“The group is trying to write legislation that could get 50 Republican votes… The proposal from Sen. Lindsey Graham (R-SC) would block grant federal health care funding to the states and keep much of Obamacare’s tax regime… White House officials also met with House Freedom Caucus chairman Mark Meadows (R-NC) to brainstorm how to make the idea palatable to conservatives.”
Stan Collender: “The legislative effort on health care may be barely breathing, but it’s definitely still alive. Contrary to the common wisdom that developed after the Affordable Care Act repeal and replace effort failed last week, the Senate still has the opportunity if it wants to revive the debate and pass something.”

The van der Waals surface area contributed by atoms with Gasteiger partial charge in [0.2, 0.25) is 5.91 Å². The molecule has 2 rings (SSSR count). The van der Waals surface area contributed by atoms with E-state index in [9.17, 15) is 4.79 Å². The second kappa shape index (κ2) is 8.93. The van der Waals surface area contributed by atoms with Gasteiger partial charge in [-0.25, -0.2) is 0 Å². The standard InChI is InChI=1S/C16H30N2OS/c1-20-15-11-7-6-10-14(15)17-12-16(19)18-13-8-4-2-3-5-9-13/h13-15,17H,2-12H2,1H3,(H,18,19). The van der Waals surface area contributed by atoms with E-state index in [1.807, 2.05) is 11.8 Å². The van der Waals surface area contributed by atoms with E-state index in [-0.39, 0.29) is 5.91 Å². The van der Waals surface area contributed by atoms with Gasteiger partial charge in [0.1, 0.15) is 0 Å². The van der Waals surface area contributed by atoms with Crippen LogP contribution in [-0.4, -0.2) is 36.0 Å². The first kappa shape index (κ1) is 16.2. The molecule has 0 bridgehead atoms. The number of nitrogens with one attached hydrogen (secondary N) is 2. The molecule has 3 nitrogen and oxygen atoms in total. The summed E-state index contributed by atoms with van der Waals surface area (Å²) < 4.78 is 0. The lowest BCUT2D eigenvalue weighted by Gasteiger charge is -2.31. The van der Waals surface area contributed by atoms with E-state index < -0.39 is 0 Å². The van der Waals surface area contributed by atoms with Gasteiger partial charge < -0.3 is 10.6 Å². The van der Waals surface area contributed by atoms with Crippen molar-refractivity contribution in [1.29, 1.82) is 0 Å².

Ryan-Priebus ally to me: next phase of Trump presidency will be warfare against GOP Congress
— John Harwood (@JohnJHarwood) July 28, 2017
The Wall Street Journal editorial page lets loose on President Trump: “Presidents get the White House operations they want, and Mr. Trump has a chaotic mess because he seems to like it. He likes pitting faction against faction, as if his advisers are competing casino operators from his Atlantic City days. But a presidential Administration is a larger undertaking than a family business, and the infighting and competing leaks have created a dysfunctional White House.
The reason Mr. Priebus wasn’t as effective as he could have been is because Mr. Trump wouldn’t listen to him and wouldn’t let him establish a normal decision-making process. Mr. Trump has a soft spot for military men so perhaps he’ll listen more to Mr. Kelly. He’d better, because on present course his Presidency is careening toward a historic reputation where names like Jimmy Carter and Richard Nixon reside.”